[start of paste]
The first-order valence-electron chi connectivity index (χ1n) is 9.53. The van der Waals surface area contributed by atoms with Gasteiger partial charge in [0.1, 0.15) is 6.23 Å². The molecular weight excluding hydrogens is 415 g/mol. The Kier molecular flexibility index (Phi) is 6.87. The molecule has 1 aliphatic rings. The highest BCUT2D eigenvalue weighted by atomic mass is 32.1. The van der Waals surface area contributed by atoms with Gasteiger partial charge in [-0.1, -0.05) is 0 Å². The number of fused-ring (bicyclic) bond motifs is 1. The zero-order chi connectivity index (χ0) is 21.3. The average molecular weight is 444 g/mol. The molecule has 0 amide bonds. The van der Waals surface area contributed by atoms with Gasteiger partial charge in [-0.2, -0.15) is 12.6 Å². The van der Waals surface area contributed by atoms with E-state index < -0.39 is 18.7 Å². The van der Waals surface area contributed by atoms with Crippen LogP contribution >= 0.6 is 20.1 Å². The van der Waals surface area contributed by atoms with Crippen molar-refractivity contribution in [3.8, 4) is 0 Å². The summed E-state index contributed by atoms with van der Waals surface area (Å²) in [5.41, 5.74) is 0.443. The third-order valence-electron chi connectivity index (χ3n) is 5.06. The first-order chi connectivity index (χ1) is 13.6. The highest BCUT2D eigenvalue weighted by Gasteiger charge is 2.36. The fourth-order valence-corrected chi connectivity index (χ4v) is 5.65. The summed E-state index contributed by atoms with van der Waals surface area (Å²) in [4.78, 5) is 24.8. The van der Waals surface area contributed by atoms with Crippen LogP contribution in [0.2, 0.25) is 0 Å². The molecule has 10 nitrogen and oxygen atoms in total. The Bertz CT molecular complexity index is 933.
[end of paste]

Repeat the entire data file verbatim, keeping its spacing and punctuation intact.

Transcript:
The first-order valence-electron chi connectivity index (χ1n) is 9.53. The van der Waals surface area contributed by atoms with Gasteiger partial charge in [0.1, 0.15) is 6.23 Å². The molecular weight excluding hydrogens is 415 g/mol. The Kier molecular flexibility index (Phi) is 6.87. The molecule has 1 aliphatic rings. The highest BCUT2D eigenvalue weighted by atomic mass is 32.1. The van der Waals surface area contributed by atoms with Gasteiger partial charge in [-0.1, -0.05) is 0 Å². The number of fused-ring (bicyclic) bond motifs is 1. The zero-order chi connectivity index (χ0) is 21.3. The average molecular weight is 444 g/mol. The molecule has 0 amide bonds. The van der Waals surface area contributed by atoms with Gasteiger partial charge in [-0.2, -0.15) is 12.6 Å². The van der Waals surface area contributed by atoms with E-state index < -0.39 is 18.7 Å². The van der Waals surface area contributed by atoms with Crippen LogP contribution >= 0.6 is 20.1 Å². The van der Waals surface area contributed by atoms with Crippen molar-refractivity contribution in [3.8, 4) is 0 Å². The summed E-state index contributed by atoms with van der Waals surface area (Å²) in [5.41, 5.74) is 0.443. The third-order valence-electron chi connectivity index (χ3n) is 5.06. The first-order chi connectivity index (χ1) is 13.6. The highest BCUT2D eigenvalue weighted by Gasteiger charge is 2.36. The fourth-order valence-corrected chi connectivity index (χ4v) is 5.65. The summed E-state index contributed by atoms with van der Waals surface area (Å²) in [4.78, 5) is 24.8. The van der Waals surface area contributed by atoms with Crippen LogP contribution in [0.2, 0.25) is 0 Å². The molecule has 10 nitrogen and oxygen atoms in total. The Bertz CT molecular complexity index is 933.